Merriam-Webster’s dictionary defines empathy as “the experiencing as one’s own of the feelings of another; also: the capacity for this.” Merriam-Webster defines sympathy as “an expression of sorrow for another’s loss, grief or misfortune.” There is a difference between empathy and sympathy, and that difference may help us understand the difference between liberals and conservatives.
In the hours following the massacre at Sandy Hook Elementary School, parents all over America were frozen to their televisions or computers, grief pouring out of our souls. How, why, what, how can we help, what can we do? Some of us helped our local schools create cards to send to Newtown, others volunteered, we prayed and cried and hugged our kids so tightly. Empathy coursed through our veins; we were joined in our common sorrow and outrage.
Many conservatives had a different response to that horrible day. Yes, it was a tragedy, however, while they mourned the deaths of twenty-six people including kids who didn’t have all their adult teeth, they didn’t feel what Newtown was feeling. They didn’t feel what the majority of Americans were feeling. Interestingly, that massacre did move a few Blue Dog Democrats to propose less-than-comprehensive gun reform, but for the most part, the silence was deafening. Until Wayne LaPierre stepped onto a stage one week later.
Wayne LaPierre did his job perfectly. He blamed everything under the sun except the one thing that allowed the murderer of those twenty-six people to do what he did. He feigned grief, shaking his head while looking sorrowful. But in the end, Wayne LaPierre did what he always does when guns kill people: he catered to his clients (gun manufacturers and retailers) and ignored the dead.
Having a total lack of empathy for the poor in America is Stuart Varney’s bread and butter. Varney, a Fox “Business” host with an approximate net worth of $10 million, claims to have sympathy for the poor while expounding on his belief that they’re not actually poor. I discovered Stuart Varney when I watched a segment of his program. He had Robert Rector of The Heritage Foundation as his guest, and the two of them chatted about how poor people have refrigerators and phones, therefore, they are not poor. And Mr. Rector, while slamming a statistic that claims 12% of American children may be going to bed hungry (he believes it’s only 2%), said he has “sympathy” for people who are actually poor.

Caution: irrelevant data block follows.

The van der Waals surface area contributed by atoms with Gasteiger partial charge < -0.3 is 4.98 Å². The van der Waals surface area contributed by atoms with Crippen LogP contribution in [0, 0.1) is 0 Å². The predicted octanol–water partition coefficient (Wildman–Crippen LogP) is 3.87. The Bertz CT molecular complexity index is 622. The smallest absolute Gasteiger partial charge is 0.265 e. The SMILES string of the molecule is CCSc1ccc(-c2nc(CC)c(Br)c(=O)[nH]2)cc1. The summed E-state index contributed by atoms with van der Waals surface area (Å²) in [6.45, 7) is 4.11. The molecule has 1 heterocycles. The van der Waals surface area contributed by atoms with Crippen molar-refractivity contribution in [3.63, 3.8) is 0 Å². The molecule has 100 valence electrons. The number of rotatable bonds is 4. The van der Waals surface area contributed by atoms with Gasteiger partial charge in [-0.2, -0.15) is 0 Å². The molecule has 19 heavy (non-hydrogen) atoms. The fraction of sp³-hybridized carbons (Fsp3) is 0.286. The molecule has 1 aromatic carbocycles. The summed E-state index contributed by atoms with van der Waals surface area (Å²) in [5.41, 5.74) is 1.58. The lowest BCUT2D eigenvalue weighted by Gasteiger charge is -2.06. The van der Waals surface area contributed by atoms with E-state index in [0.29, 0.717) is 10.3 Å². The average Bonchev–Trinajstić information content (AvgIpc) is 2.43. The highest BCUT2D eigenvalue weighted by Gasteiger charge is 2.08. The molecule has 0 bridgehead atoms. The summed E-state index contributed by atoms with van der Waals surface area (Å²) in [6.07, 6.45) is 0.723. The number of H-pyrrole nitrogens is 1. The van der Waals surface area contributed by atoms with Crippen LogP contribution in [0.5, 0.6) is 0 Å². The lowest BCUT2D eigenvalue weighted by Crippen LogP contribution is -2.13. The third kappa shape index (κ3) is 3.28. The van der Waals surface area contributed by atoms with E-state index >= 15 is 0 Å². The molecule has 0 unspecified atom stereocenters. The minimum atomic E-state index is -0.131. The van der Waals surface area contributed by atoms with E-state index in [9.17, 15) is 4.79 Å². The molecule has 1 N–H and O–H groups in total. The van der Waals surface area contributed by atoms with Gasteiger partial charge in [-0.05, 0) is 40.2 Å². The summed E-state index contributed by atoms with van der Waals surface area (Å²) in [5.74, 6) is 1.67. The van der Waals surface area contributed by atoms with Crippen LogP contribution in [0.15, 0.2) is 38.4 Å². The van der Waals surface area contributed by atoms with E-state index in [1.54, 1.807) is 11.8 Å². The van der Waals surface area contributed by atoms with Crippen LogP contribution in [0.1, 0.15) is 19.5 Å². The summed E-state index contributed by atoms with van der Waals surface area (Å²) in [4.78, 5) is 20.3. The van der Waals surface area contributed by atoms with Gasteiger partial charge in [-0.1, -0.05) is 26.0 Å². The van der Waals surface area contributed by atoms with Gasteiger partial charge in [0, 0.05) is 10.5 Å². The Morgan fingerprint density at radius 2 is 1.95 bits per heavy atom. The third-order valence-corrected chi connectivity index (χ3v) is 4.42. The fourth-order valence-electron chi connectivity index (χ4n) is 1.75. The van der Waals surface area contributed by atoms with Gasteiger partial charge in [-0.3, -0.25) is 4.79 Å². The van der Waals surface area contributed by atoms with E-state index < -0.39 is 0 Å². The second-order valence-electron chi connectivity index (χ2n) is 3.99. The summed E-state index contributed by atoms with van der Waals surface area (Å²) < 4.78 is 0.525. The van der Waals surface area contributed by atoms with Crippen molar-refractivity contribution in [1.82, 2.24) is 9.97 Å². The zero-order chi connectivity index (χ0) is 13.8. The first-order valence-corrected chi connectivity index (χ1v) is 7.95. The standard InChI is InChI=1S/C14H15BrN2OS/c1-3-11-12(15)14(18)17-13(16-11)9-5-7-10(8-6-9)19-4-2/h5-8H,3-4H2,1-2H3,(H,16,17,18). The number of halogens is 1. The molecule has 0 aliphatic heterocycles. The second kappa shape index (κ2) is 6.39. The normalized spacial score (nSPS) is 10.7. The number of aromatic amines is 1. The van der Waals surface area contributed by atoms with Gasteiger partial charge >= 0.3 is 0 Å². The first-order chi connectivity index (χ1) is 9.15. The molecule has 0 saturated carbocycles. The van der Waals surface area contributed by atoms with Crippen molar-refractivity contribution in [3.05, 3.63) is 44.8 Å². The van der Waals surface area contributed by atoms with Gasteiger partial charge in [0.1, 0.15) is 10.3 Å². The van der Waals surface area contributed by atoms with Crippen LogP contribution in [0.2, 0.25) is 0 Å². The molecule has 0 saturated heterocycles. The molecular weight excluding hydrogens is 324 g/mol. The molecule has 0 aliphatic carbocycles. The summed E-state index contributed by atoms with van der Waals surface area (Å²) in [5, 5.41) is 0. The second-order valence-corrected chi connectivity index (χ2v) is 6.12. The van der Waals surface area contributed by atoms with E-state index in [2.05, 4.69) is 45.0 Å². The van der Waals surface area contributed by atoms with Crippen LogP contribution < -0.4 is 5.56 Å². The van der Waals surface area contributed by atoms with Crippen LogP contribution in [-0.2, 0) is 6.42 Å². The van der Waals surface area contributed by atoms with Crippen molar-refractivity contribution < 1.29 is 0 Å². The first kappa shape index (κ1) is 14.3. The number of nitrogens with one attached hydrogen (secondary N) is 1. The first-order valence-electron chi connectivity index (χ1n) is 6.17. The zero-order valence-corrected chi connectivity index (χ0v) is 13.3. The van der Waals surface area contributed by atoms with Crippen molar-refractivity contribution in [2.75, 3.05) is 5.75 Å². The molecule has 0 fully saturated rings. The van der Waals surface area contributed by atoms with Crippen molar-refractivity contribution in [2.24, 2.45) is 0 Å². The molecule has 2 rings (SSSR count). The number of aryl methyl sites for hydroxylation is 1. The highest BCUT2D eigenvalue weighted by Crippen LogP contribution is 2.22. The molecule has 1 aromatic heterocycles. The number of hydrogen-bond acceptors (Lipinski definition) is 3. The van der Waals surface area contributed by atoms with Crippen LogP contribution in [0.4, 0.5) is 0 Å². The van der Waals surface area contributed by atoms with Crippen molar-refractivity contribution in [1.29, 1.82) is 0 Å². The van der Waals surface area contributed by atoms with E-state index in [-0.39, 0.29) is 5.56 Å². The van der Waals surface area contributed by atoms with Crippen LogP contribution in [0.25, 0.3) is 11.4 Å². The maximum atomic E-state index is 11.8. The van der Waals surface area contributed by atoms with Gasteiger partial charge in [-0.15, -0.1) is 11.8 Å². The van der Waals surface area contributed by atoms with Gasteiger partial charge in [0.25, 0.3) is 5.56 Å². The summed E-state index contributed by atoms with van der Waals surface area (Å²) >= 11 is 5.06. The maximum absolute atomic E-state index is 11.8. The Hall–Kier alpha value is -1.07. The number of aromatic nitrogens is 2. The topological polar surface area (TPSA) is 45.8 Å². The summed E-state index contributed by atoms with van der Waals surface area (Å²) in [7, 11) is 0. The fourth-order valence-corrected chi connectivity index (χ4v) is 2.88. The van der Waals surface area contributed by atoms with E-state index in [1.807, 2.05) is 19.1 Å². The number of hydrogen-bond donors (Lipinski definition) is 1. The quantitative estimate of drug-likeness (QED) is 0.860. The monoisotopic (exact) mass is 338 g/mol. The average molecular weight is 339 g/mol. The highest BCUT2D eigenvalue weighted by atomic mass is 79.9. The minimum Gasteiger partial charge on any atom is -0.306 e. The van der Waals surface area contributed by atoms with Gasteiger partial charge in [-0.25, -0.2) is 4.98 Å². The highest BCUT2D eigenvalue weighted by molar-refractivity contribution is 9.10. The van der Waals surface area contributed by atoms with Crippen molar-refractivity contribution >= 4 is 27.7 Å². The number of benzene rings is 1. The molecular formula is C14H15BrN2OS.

By the way, according to the website ChildStats.gov, there were 73.7 million children in American in 2012, which means that 1.474 million of them (by his estimate) were going to bed hungry every night. According to Stuart Varney and Robert Rector, that’s okay because they have a television.
Of course, we also have politicians with sympathy. Richard Mourdock believes being raped is horrible, but if you get pregnant, it’s a “gift from God.” Paul Ryan has sympathy for the elderly, the handicapped and the poor, he really just thinks giving you things like Medicaid and Social Security will encourage you to lounge around in a hammock. Louie Gohmert got into politics in the first place because as a judge, he saw so many single moms commit welfare fraud, he just had to stop it by running for Congress. Gohmert has sympathy for the kids born to “deadbeat dads” and single moms with “15 kids,” just not enough to feed them.
There is a time for real sympathy. Trying to distract someone from a problem, cheering them up with humor, or taking them away from the issue for a bit is sometimes a great idea. What conservatives practice is not real sympathy. There is no mercy, no goodwill – only condescension, anger and blame. And there’s certainly no empathy. Often, expressing sympathy begins with “At least.” You’re poor? Well, at least you have a microwave says Stuart Varney. You were raped and might be pregnant? Well, at least you got that gift from God states Richard Mourdock. Your kids are hungry? Well, at least it’s only 2% lies Robert Rector.
Again, there’s a time for both sympathy and empathy. In each, we must show true compassion, true understanding and gentleness. A rape victim doesn’t need Todd Akin wondering if her rape was legitimate. A single mom doesn’t need Mitt Romney blaming her for gun violence. A hungry kid doesn’t care if it’s 14 million or 1.474 million; he just knows he hasn’t eaten all day and it’s hard to concentrate.
Empathy is hard. It forces us to see through another person’s eyes for just a moment. But in doing so, we may be able to see past the pain and into a not-so-distant future where understanding and love are more common than derision and hate. We need truth in media, truth in politics and truth in our own lives. People like Stuart Varney and Wayne LaPierre and Louie Gohmert and Paul Ryan must be told, as loudly and as often as possible, that in our country, we don’t turn our backs on people who are in trouble, we reach out and help. We are the United States of America after all.